International mediators push for longer pause in Gaza for more hostage releases

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AMMAN, Jordan — As the humanitarian pause in combat in Gaza entered its fifth day Tuesday and more Israeli hostages were exchanged for Palestinian prisoners, international mediators pushed for an even longer break in the conflict.

The two sides have agreed to a 48-hour extension of the initial four-day pause in exchange for the release of 20 more Israeli hostages and 60 Palestinian prisoners. Aid organizations hope that the break will allow for the delivery of additional desperately needed supplies to the besieged Palestinian enclave, where the humanitarian situation is worsening as colder winter weather sets in.

Top U.S. officials headed to the region to work on extending the pause into something longer to preserve the rare break in the intense fighting that has transfixed the world and thrown the whole region into turmoil.

The United States also has made clear to Israel that when its campaign in Gaza resumes, it cannot be carried out with the same force that was seen so far in the northern half of the enclave, where more than half the buildings have been damaged or destroyed and most civilians have fled southward.

A U.S. official, who spoke on the condition of anonymity under rules set by the White House, said that “it is extremely important” that the offensive that Israel has said will begin in southern Gaza after the pause must “be done in a way that is to a maximum extent not designed to produce significant displacement of persons.”

“Areas of deconfliction” in the south must include United Nations facilities and shelters and civilian infrastructure that are “immune from kinetic activity,” the official said.

In effort to stave off this resumption of hostilities, CIA Director William J. Burns went to Qatar on Tuesday to meet with his Israeli counterpart in hopes of brokering an expansive deal that would include several more days of quiet and the release of not just women and children held as hostages but also men and military personnel.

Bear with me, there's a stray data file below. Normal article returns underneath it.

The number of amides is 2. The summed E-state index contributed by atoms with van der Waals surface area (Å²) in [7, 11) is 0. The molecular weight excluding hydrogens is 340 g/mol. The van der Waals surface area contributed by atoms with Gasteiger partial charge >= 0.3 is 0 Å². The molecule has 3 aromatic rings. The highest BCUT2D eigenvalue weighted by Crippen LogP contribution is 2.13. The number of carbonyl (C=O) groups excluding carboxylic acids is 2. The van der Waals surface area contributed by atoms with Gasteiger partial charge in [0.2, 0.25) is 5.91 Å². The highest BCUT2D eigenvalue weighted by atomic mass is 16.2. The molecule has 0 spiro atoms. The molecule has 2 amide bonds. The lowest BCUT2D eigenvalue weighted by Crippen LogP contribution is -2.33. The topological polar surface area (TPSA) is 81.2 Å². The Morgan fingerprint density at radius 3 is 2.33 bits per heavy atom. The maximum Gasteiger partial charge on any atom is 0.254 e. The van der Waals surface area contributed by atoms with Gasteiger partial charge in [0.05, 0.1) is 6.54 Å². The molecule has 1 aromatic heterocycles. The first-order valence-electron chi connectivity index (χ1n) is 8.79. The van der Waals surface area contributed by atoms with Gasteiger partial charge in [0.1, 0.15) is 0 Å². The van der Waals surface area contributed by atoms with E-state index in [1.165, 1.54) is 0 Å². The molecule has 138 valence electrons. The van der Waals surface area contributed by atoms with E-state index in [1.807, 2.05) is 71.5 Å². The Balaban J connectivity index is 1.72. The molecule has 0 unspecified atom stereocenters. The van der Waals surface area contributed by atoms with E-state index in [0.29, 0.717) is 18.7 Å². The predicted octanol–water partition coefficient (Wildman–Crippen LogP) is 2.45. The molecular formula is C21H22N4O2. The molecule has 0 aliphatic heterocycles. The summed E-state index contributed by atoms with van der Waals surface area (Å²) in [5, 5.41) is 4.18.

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Secretary of State Antony Blinken, meanwhile, is again to visit the region, where he is expected to push to maintain the flow of humanitarian assistance into Gaza, secure the release of more hostages and emphasize the need for the establishment of a Palestinian state.

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Qatar — the key mediator in the Israel-Hamas negotiations to date — also said it hopes that the humanitarian pause will be further extended and that the hostage releases would involve more than just women and children.

“The priority at this moment is civilian women and children,” said Majed Al Ansari, a spokesman for the Qatari Foreign Ministry. “Military men will come into discussion” after that, he said.

The United Nations, which has repeatedly expressed concern over the weeks of bombing and then ground combat in the densely populated Gaza Strip, also called for a full humanitarian cease-fire rather than just the current pause.

“The humanitarian situation in Gaza remains catastrophic and requires the urgent entry of additional aid and supplies in a smooth, predictable, and continuous manner to alleviate the unbearable suffering of Palestinians in Gaza,” Tor Wennesland, the U.N. special coordinator for the Middle East peace process, said in a statement Tuesday.

Israel and Hamas have accused each other of violating the pause amid small skirmishes in northern Gaza, but, so far, the allegations do not appear to have threatened the agreement.

The Israel Defense Forces said that three explosive devices were detonated in the northern Gaza Strip near IDF forces and that shots were fired. A spokesman for Hamas’s military wing who uses the name Abu Obaida said that “as a result of a clear violation by the enemy of the truce agreement in northern Gaza today, there was field friction and our fighters dealt with this violation.”

Israel said Tuesday that it received a list of the first 10 hostages to be released under the extension deal and that families had been informed. No further details were provided. Israeli authorities also published a list of 50 Palestinian prisoners slated for release.

The combat pause has provided some respite from the relentless bombardment of Gaza, as well as relief for Israeli and Palestinian families whose loved ones either have been held hostage in Gaza or are imprisoned in Israel. But on the ground in Gaza, the pause has been overshadowed by the apparently inevitable return to war.